After The Brexit, Omega Healthcare Is Still A Bargain

| About: Omega Healthcare (OHI)

Summary

OHI pays a 7.05% annual dividend.

OHI had already made $716 million in new investments by May 4, 2016. These and further investments should help it grow its AFFO and FAD.

OHI has shown solid growth with AFFO of $0.83 per share in Q1 2016.

OHI's quarterly dividend is now $0.58 per share. This looks very safe when compared to the AFFO in Q1 2016.

Omega Healthcare Investors Inc. (NYSE:OHI) is a U.S. REIT. It invests in long-term healthcare facilities. As of March 31, 2016, the REIT owned or held mortgages on 969 skilled nursing facilities, transitional care facilities, and senior housing facilities, with over 90,000 available beds located in 42 states (plus the U.K.) and operated by 83 third-party healthcare operating companies. These are well diversified both by state and by management company. As of Q4E 2015, no operator exceeded 10.0% and no state exceeded 11.2% of OHI's rent/interest.

The charts below describe the facilities type distributions and revenues distributions of the portfolio of Omega Healthcare Investors Inc. .

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Thus far the US has not been "technically hit with a new recession", although it has had an earnings recession for more than a year. Q2 2016 is as of June 26, 2016 estimated to have an S&P500 blended earnings decline of -5.2%. If this happens as forecast, that will make five consecutive quarters of earnings declines. Notably the last time that happened was from Q3 2008 - Q3 2009 (the last recession). Those paying attention know that the US government has since changed the way US GDP growth is calculated. This puts a big question mark around the current "non-recession" declaration by the government. It also makes one think that a new "technically correct" recession may be much worse than many are imagining. The recent Brexit makes such a recession much more likely. The UK is already forecast to go into recession as a result of the Brexit; and many think that the EU will follow shortly thereafter. On top of that there is worry that countries such as Spain and Italy may leave the EU. Even France is thought to be considering such a move. Any such additional exits from the EU would likely both ensure an EU recession; and such further exits would likely deepen any recession that may occur in the EU.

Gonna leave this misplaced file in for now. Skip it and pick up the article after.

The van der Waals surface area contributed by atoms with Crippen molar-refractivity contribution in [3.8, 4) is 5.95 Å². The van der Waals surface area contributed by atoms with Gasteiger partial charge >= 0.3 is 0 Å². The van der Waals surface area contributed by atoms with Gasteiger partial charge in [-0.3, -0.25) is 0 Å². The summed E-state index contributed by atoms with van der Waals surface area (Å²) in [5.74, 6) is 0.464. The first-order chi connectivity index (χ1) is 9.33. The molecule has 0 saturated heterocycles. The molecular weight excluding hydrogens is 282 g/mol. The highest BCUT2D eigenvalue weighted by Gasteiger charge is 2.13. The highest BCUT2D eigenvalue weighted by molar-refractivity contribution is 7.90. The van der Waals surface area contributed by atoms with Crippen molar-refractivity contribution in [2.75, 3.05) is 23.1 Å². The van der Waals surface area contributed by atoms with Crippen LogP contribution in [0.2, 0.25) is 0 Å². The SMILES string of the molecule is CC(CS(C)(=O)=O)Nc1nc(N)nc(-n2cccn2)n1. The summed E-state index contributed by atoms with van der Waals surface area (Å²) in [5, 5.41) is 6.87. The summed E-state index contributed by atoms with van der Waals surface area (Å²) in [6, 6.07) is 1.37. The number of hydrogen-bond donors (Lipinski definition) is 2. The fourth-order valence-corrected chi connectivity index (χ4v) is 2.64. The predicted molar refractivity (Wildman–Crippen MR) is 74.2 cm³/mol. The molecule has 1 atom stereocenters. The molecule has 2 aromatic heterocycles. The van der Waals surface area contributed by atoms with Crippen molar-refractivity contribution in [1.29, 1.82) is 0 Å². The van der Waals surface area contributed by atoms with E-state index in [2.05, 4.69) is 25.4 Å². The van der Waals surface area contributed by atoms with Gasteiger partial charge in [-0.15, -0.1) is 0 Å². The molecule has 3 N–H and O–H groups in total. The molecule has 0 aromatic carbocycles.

With this in mind, it seems appropriate to be conservative in your investments. FactSet gives investors a clue for immediate term investments. The Q2 2016 earnings decline estimate for S&P 500 companies is only -2.8% for companies with more than 50% of their sales within the US. It is -9.9% for S&P 500 companies with less than 50% of their sales within the US. Remember the blended decline overall is -5.2% for Q2 2016. OHI has almost all of its sales within the US, so it should qualify as a stock investors might still want to invest in. The chart below shows OHI's geographic distribution.

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The right side inset shows that 25 of OHI's 969 facilities are in the UK (about 2.6%). Additionally in Q2 2016, OHI acquired another 10 facilities for $113.8 million.

"The 10 care homes with 743 registered beds were added to the existing operator's 12-year master lease which has an initial cash yield of 7% with 2.5% annual escalators."

The operator may shield OHI from problems a bit. However, it may have to seek some form of relief from OHI eventually if the UK goes into recession. Any relief OHI gives to its operator(s) will hurt OHI's profits.

Further the leases are almost certainly in British Pounds or in Euros. I didn't find out which yet. Either means a decline in revenues, since the USD spiked upward against both currencies after the Brexit was approved by UK voters. The Euro is currently down about -3.6% since immediately before the Brexit at the time of this writing June 27, 2016. The British Pound is down almost -12% after the Brexit. The new 10 facilities bring the total of UK facilities to 35 (about 3.6% of OHI's total properties). This is still a small percentage. However, the loss in value of the GBP is large; and the loss in value of the EURO is non-negligible.